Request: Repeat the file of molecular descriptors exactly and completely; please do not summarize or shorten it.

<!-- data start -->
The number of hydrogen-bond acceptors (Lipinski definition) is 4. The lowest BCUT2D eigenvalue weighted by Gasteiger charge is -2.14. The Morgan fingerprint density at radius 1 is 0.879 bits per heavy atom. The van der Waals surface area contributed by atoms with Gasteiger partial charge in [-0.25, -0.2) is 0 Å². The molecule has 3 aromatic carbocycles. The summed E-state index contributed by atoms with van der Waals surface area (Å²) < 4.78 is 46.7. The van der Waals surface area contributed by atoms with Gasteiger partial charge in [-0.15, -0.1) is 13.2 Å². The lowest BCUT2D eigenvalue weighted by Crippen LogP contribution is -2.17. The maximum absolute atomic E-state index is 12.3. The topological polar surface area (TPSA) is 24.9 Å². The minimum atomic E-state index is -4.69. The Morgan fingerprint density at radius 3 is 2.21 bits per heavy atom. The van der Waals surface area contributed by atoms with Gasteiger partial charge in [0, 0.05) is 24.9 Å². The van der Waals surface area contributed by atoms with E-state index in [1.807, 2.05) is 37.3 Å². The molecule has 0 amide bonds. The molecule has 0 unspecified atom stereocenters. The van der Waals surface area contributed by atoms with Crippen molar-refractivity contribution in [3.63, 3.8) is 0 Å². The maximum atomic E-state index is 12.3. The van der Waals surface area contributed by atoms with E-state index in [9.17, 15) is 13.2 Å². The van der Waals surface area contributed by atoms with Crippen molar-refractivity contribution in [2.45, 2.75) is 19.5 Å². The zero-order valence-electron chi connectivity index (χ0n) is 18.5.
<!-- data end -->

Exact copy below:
The number of hydrogen-bond acceptors (Lipinski definition) is 4. The lowest BCUT2D eigenvalue weighted by Gasteiger charge is -2.14. The Morgan fingerprint density at radius 1 is 0.879 bits per heavy atom. The van der Waals surface area contributed by atoms with Gasteiger partial charge in [-0.25, -0.2) is 0 Å². The molecule has 3 aromatic carbocycles. The summed E-state index contributed by atoms with van der Waals surface area (Å²) < 4.78 is 46.7. The van der Waals surface area contributed by atoms with Gasteiger partial charge in [-0.15, -0.1) is 13.2 Å². The lowest BCUT2D eigenvalue weighted by Crippen LogP contribution is -2.17. The maximum absolute atomic E-state index is 12.3. The topological polar surface area (TPSA) is 24.9 Å². The minimum atomic E-state index is -4.69. The Morgan fingerprint density at radius 3 is 2.21 bits per heavy atom. The van der Waals surface area contributed by atoms with Gasteiger partial charge in [0, 0.05) is 24.9 Å². The van der Waals surface area contributed by atoms with E-state index in [1.807, 2.05) is 37.3 Å². The molecule has 0 amide bonds. The molecule has 0 unspecified atom stereocenters. The van der Waals surface area contributed by atoms with Crippen molar-refractivity contribution in [3.63, 3.8) is 0 Å². The maximum atomic E-state index is 12.3. The van der Waals surface area contributed by atoms with E-state index in [9.17, 15) is 13.2 Å². The van der Waals surface area contributed by atoms with Crippen molar-refractivity contribution in [2.45, 2.75) is 19.5 Å². The zero-order valence-electron chi connectivity index (χ0n) is 18.5.